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Thursday, June 7, 2012

5-6 June 2012 at the 2012 CSSS...

For the past two days the focus has been on tools for analyzing non-linear dynamical (and specifically chaotic) systems.   We have been using a program called TISEAN to do most of the analysis.  There also seem to be a number of R packages for doing non-linear times series analysis: RTisean, tsDyn, tseriesChaos, etc.

Henon Map:  

Our first task was to simply use TISEAN to generate some trajectories of the Henon map, plot them using our favorite plotting tool (at the moment I am working on improving my Python coding so I am using matplotlib) and then analyze the power spectrum (sometimes called spectral density).  TISEAN's version of the Henon map is:

xt+1 = 1 - Axt2 + Byt
yt+1 = xt

For A=0.8 and B=0, the attractor is a simple 2-cycle which means that a plot of the trajectory of the map in state space will yield two points:
 However, for A=1.4 and B=0.3, the Henon map displays chaotic dynamics:
Power Spectrum: A good place to start the analysis of times series data is to examine the power spectrum (or spectral density) of the data.   For the Henon map with A=0.8 and B=0, the attractor is a 2-cycle which implies that the dominant frequency should be 1/2.  
Note the above plot has a single "spike" at a frequency of 0.5.  What other frequencies are present in the times series generated by the Henon map?  Given that the map is a 2-cycle, in theory, there should be only a single frequency present in the data.  Although my computer can represent much smaller numbers, the smallest number that my computer can distinguish as being distinct (i.e., my machine ε) is 2.2204460492503131e-16.  The other "spikes" in the above plot are thus non-sensical results of my computer doing calculations with numbers that are too small for it to handle properly.  This is a good example of arithmetic underflow.

Given that the Henon map with A=1.4 and B=0.3 exhibits chaotic dynamics we expect that the power spectrum should exhibit spikes at all frequencies.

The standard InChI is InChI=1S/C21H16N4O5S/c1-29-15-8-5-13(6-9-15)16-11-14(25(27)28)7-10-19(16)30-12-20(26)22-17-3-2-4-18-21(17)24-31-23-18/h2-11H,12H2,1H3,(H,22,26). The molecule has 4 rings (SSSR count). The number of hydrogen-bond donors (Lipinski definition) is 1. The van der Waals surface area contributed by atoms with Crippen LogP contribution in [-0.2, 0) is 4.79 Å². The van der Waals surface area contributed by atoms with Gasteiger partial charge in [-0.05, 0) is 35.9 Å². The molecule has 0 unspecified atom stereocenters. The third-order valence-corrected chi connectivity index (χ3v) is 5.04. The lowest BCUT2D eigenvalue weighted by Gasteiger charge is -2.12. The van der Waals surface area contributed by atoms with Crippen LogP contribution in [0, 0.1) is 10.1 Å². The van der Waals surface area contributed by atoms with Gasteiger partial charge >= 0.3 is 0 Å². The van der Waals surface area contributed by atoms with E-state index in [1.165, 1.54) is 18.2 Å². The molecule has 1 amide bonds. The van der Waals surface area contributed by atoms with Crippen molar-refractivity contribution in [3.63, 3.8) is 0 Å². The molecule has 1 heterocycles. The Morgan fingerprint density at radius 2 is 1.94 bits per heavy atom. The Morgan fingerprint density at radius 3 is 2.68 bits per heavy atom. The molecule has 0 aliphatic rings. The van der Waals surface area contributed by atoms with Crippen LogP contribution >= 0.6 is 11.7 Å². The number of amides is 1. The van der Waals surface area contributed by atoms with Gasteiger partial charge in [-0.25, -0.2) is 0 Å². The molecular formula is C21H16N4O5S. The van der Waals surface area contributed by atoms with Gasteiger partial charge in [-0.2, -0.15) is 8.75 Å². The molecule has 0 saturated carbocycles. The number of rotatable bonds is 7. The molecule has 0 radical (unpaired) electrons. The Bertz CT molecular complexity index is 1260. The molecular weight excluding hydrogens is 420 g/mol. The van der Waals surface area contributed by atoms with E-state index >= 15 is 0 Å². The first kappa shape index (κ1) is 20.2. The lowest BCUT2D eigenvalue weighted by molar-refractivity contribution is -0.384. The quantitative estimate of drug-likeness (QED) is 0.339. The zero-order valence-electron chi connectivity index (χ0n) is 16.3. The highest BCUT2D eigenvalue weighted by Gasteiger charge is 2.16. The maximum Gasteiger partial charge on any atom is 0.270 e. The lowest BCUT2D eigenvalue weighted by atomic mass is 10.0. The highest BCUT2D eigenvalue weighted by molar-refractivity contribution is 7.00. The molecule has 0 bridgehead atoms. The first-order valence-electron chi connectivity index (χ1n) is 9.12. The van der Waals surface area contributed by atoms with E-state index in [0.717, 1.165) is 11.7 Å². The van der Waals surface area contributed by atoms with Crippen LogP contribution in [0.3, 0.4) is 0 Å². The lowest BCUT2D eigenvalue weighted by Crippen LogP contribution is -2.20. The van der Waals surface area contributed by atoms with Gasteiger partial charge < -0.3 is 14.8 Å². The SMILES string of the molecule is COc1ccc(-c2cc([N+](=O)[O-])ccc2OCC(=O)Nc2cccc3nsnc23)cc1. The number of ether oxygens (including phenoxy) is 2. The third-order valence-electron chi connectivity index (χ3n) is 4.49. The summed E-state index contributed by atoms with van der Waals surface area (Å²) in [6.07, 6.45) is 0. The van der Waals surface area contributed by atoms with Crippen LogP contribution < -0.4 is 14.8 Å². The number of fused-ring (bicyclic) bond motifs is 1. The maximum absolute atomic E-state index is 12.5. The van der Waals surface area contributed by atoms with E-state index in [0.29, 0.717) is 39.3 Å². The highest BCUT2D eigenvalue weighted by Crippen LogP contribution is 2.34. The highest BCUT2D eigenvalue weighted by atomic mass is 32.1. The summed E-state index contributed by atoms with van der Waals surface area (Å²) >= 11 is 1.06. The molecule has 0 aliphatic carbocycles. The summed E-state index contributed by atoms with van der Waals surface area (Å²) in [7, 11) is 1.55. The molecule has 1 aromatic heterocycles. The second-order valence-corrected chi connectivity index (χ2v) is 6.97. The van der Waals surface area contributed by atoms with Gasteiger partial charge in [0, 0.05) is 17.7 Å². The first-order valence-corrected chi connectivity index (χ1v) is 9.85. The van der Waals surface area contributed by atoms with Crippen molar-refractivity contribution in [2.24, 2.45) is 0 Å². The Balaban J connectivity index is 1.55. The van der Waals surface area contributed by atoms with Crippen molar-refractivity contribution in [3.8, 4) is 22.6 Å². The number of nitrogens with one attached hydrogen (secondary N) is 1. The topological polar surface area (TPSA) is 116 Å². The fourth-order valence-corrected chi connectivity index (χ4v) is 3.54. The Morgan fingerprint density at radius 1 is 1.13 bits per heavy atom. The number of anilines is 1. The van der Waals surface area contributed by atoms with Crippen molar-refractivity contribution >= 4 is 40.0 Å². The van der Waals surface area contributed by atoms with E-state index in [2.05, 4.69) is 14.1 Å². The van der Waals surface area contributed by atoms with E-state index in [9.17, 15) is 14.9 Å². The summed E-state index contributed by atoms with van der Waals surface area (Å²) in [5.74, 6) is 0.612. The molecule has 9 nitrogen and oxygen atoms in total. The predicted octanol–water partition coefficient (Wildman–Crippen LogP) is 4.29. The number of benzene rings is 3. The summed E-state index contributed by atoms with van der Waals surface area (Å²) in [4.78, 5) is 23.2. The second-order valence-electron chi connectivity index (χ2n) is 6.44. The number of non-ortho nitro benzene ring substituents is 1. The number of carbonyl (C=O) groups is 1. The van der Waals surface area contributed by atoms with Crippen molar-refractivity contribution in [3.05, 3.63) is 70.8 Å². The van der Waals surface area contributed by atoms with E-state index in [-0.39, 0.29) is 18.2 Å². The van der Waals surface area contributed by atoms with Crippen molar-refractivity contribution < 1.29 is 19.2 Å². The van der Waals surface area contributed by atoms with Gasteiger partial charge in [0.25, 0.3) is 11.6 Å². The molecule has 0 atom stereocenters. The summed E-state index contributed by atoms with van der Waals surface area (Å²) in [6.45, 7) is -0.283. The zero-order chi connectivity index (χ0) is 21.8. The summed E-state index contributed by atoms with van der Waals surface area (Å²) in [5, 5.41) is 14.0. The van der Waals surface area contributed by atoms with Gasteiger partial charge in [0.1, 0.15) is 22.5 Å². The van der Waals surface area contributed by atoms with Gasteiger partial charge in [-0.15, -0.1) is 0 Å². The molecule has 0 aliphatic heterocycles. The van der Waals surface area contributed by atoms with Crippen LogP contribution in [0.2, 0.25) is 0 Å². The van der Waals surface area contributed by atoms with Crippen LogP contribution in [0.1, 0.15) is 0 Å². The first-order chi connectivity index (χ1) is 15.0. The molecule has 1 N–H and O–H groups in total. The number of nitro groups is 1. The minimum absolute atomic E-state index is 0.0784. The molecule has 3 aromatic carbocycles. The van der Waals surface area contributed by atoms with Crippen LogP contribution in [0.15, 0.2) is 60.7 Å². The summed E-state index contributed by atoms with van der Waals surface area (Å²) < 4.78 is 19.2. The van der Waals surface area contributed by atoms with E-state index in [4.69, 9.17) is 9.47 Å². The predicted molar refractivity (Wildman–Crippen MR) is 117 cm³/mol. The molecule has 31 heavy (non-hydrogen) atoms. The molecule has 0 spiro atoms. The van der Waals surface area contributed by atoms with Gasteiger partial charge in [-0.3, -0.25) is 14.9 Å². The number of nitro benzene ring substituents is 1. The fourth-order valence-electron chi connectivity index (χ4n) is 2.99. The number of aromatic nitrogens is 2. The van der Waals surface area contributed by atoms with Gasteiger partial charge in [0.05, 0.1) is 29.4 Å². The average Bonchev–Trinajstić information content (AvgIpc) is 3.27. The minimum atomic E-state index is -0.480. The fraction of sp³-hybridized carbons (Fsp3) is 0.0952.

The Lorenz System: 

Next we want to plot some trajectories the Lorenz System and then analyze the resulting power spectrums.  Classic model of chaos developed by Edward Lorenz to model weather/climate systems.  For parameter values R=15, S=16, B=4 the system exhibits a unique fixed point attractor...
...or in 3D if you prefer:
The power spectrum for the unique fixed point attractor looks as follows:
One gets much more interesting dynamics out of the Lorenz system simply by changing R.  For parameter values R=45, S=16, B=4 the system exhibits chaos:
For R=45, the power spectrum exhibits power at all frequencies:

Python code (and the data files if you do not have TISEAN installed) for replicating the above can be found here.

Monday, June 4, 2012

Monday 4 June 2012 at the 2012 CSSS...

Today's lecture, given by Prof. Liz Bradley, focused on the basics of non-linear (mostly chaotic) dynamics in both discrete and continuous time.  Much (all?) of the material in the lecture I had already encountered before in my own reading, but it was nice to get a refresher.  What follows is my summary of our discussion of the dynamical properties of that classic example of chaotic dynamics in discrete time, the logistic map.  The seminal reference for the logistic map is probably the 1976 Nature paper by Robert May.

The Logistic Map is an innocent looking non-linear equation:

Xt+1 = X(1 - Xt)

where the state space of the model is the unit interval [0, 1] and r is a parameter that varies on (0, 4].  

Some trajectories of the logistic map for various values of r:
If  0 < r ≤ 1, then the dynamics are trivial: the model will converge to X = 0 no matter the initial condition.  Suppose the r = 2.  In this case, the dynamics of the model are also pretty boring: convergence to a unique fixed point.  No matter the initial condition, if r = 2, all trajectories of the logistic map will converge (quite quickly) on a unique steady state value of 1/2.

Now suppose that r = 2.919149.  In this case, the result is still convergence to a unique fixed point, however the dynamics are more interesting: the trajectories now exhibit dampened oscillations.
For values of r satisfying 3 < r < 3.45 (roughly!), you get a 2-cycle:
For r = 3.8285, one gets the famous 3-cycle which is one of the generally accepted indicators of chaotic dynamics (note I have changed the initial condition from 0.2 to 0.5 to eliminate the transient and thus making the cobweb diagram a bit cleaner):
Finally, for r = 4 we get an example of chaotic dynamics.  Note that the deterministic trajectory for the logistic map looks incredibly "random."
3D plot of the phase space for the logistic map:
One of the reasons why models with chaotic dynamics, such as the logistic map, exhibit sensitive dependence to initial conditions, is that such maps repeatedly "stretch and fold" the state space over which they are defined.  While 2D phase plots give a sense of how the logistic map "stretches" the state space,  a 3D phase plot is a really cool way to see how the logistic map "folds" the state space.
If you are interested, the Python code to replicate the above graphics can be found here.  I am still working on the code for the bifurcation diagram, estimating Feigenbaum's constant, and for calculating Lyapunov exponents.  

Friday, June 1, 2012

Santa Fe bound...

Stopping over in Alexandria, VA to visit friends on the way to Santa Fe for the 2012 CSSS.  Posting will be more frequent (I hope!) over the next month.